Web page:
Wall of Shame — Book + Reference Map

In a world where movement between nations is becoming increasingly restricted and scrutinised, it is essential 
to reflect upon historical moments that are reminiscent of this situation in order to remind ourselves of the detrimental consequences. Wall of Shame honours the 140 people killed at the Berlin Wall [118 victims from the East and 22 from the West] between 1961 and 1989, reflecting on their attempts to defy borders, leading to their loss of life, as well as being an expression of a rejection of border regimes and loss of freedoms of movement.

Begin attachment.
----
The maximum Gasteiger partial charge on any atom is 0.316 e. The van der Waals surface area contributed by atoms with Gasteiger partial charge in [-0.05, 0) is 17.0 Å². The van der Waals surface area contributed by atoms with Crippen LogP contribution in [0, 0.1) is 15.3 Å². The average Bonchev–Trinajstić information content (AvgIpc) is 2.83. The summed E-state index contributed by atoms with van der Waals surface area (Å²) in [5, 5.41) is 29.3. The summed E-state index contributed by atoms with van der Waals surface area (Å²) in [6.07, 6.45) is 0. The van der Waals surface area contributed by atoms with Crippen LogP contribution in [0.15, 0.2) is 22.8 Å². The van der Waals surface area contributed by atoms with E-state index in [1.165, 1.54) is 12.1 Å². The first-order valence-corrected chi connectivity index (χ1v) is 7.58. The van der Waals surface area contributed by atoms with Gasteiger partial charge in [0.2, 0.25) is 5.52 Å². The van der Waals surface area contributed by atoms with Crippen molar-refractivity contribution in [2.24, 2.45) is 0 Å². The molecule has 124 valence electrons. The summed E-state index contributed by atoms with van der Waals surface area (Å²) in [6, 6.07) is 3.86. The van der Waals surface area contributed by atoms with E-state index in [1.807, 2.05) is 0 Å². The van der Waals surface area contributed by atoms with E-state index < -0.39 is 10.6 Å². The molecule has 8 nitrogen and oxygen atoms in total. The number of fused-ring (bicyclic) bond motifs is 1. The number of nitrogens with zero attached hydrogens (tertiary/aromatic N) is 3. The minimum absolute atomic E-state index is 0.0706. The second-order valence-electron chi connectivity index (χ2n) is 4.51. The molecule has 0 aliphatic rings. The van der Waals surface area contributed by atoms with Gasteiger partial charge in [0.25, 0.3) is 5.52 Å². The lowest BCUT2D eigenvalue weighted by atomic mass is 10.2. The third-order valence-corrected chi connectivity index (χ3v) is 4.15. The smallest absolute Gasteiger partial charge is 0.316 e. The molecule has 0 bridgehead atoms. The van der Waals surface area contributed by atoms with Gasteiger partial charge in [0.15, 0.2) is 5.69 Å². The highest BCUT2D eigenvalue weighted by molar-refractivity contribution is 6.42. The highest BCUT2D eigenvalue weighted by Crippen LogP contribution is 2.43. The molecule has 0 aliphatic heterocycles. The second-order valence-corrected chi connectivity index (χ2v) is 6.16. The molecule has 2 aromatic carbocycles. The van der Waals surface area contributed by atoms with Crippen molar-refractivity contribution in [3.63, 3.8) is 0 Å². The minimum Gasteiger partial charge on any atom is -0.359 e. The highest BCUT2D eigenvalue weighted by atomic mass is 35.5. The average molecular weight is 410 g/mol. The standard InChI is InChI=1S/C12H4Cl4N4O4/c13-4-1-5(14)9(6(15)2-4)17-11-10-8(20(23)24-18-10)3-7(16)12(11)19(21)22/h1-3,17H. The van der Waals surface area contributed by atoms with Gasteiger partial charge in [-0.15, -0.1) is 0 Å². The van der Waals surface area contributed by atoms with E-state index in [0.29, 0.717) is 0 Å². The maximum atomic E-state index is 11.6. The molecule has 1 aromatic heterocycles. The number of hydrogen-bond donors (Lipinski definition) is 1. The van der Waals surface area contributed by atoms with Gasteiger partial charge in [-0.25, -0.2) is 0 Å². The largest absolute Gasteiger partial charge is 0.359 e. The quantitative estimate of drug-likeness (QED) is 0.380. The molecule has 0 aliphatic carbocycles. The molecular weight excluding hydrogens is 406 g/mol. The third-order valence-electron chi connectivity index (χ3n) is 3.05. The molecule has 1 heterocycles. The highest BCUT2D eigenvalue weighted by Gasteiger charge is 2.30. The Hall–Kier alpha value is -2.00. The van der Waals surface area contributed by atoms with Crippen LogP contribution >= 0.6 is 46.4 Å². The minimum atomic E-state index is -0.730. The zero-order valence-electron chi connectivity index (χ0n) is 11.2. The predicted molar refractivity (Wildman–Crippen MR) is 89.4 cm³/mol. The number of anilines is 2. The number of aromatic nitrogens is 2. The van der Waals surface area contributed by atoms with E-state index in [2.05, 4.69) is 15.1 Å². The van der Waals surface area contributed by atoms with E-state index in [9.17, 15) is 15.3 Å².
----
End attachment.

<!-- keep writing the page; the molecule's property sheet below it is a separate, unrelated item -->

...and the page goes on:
Stories and data about West Berlin victims are confined to the West publication, and vice versa for East Berlin casualties, symbolising the physical restriction that the Berlin Wall imposed. The format allows you to read one book at a time, however, the information only becomes whole when you fold the books open to join together and read them simultaneously, reflecting the idea that physical divide reduces clarity and understanding in society.
In this sense, the format and the division of content is a protest against borders. The accompanying reference map gives context to the lost lives and their relationship to the loss of territory.
Wall of Shame was awarded membership to the International Society of Typographic Designers
[with commendation].